‘Truly Bach is the Alpha of pianoforte composition and Liszt the Omega’.— Busoni, 1900
- Ferruccio Busoni (1866-1924). Franz Liszt (1811-1886)
For so many reasons the recital by Kirill Gernstein was a remarkable event.Firstly because the performances he gave were sensational for their musical authority and technical mastery.Even the seemingly obscure works by Busoni were brought to life by someone who had entered so fully into this mysterious sound world that was described by Gernstein with a quote from 1901 :’A musical sun that set at Liszt’s death and shines again through Busoni.‘It was on this very stage known then as Bechstein Hall that was inaugurated by Busoni and Ysaye on 31st May 1901.
It was fascinating to hear Gernstein talk about Busoni as he took us on a journey from his Elégie n.1 ‘ after the turning’ where Busoni had finally freed himself from the romanticism of his early piano concerto and was reaching out to find a new musical voice.It was the voice that Liszt hints at in his late works and is a voice made of mists and colours ,music without key signatures or bar lines.Again quoting Busoni:’Music is born free and to win back it’s freedom is it’s destiny.
And so it was with the Second Sonatina of 1912 ‘senza tonalità’ where all boundaries are removed.
The mists of sound of the Berceuse – 7th Elégie which Mahler had included in the orchestral version in his last concert.Mysterious sounds out of which emerge a melodic line ,similar in many ways to the searching sound world of late Scriabin.I have not heard it played in recital since Serkin included it with the Toccata in London in the 70’s (together with works by Reger in a programme including the Schumann Carnaval and Beethoven op 111).
The sixth sonatina that followed is known as the Carmen fantasy as it was Busoni’s recreation of the opera he had seen in Paris in 1920.The ending he even marks Andante visionario which of course it is.Like Liszt’s transcriptions or paraphrases this was someone who had understood the very core of the work and was able to transmit it’s inner message more clearly and in Liszt’s case sometime improve on it by changing the order of appearance.Thomas Ades was present in the audience and a close friend from whom Gernstein had recently commissioned a piano concerto (with funds from the prestigious Gilmore Trust).He describes Busoni’s music as a ‘suitcase with a false bottom’.The last piano work that Busoni wrote was the Toccata where he prefaces it with a quote of Frescobaldi:’Not without difficulty will we come to the end” Busoni had exchanged Frescobaldi’s ‘effort’for ‘difficulty’.Busoni’s last appearance at the now renamed Wigmore Hall was in 1922 when he was already suffering from a kidney disease no doubt due to his love of Champagne – he died two year later.Greatly disturbed by the First World War exclaiming :’The uninterrupted arch of our life has been interrupted!”These were only the fascinating introductions to the works that Gernstein played with such overwhelming mastery.Playing of such extraordinary sounds where notes did not seem to exist as we moved from one shimmering atmospheric planet to another.There were moments of breathtaking virtuosity as in the opening of the Carmen Fantasy taken at a breakneck speed but with such character and clarity – bright sunlight – before the amorous and ominous clouds overtook.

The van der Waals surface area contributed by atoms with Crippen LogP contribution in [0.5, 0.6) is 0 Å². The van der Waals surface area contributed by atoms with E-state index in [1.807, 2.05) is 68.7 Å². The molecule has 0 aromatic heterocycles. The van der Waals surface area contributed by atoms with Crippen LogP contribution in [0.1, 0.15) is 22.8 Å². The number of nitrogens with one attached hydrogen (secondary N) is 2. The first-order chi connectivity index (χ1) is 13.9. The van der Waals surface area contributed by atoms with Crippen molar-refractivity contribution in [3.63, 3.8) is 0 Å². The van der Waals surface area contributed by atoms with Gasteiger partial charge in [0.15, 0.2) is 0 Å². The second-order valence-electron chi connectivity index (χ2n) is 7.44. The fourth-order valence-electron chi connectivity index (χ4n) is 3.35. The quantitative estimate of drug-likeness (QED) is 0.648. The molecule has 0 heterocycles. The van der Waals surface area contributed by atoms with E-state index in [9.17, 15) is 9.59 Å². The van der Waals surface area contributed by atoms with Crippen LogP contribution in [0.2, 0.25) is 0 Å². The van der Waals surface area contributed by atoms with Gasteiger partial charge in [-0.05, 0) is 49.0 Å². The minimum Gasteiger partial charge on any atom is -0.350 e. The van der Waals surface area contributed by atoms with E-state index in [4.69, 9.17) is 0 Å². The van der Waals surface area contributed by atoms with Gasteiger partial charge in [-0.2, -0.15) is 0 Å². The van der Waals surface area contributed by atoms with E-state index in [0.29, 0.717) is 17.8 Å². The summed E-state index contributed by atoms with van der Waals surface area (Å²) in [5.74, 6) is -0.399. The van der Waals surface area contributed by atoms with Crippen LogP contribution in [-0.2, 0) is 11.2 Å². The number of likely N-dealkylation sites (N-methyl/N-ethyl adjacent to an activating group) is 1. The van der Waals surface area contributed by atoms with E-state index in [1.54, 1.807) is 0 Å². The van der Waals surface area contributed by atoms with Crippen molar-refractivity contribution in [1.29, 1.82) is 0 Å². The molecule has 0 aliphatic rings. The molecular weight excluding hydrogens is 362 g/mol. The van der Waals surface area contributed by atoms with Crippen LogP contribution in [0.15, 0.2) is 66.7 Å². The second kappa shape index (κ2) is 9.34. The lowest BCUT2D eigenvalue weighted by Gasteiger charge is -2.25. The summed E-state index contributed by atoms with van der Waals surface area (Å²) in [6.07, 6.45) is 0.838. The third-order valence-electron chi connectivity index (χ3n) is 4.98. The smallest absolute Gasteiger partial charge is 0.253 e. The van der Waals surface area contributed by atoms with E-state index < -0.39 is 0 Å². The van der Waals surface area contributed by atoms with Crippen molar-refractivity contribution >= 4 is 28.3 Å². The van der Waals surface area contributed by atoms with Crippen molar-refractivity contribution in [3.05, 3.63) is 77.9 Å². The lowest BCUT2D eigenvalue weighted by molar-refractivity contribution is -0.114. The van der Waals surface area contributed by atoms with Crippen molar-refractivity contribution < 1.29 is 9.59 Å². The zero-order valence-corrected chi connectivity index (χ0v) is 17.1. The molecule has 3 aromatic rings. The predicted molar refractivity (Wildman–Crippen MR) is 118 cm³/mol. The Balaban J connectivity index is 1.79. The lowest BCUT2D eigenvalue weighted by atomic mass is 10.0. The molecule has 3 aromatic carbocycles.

The toccata too was played with extraordinary authority and technical command.But it was the overall understanding of a sound world that was so remarkable and a sense of balance that could make the musical landscape of Busoni so clear.Indeed the world that Liszt so prophetically had pointed to at the end of his life suddenly came alive with sense and reason and just underlined the opening quote between the sun setting with Liszt and rising again with Busoni.A fascinating journey of pure music where the fact that we were listening to one of the great pianists of our time was secondary to his overwhelming musical authority.I think that could also be the way of describing Busoni himself!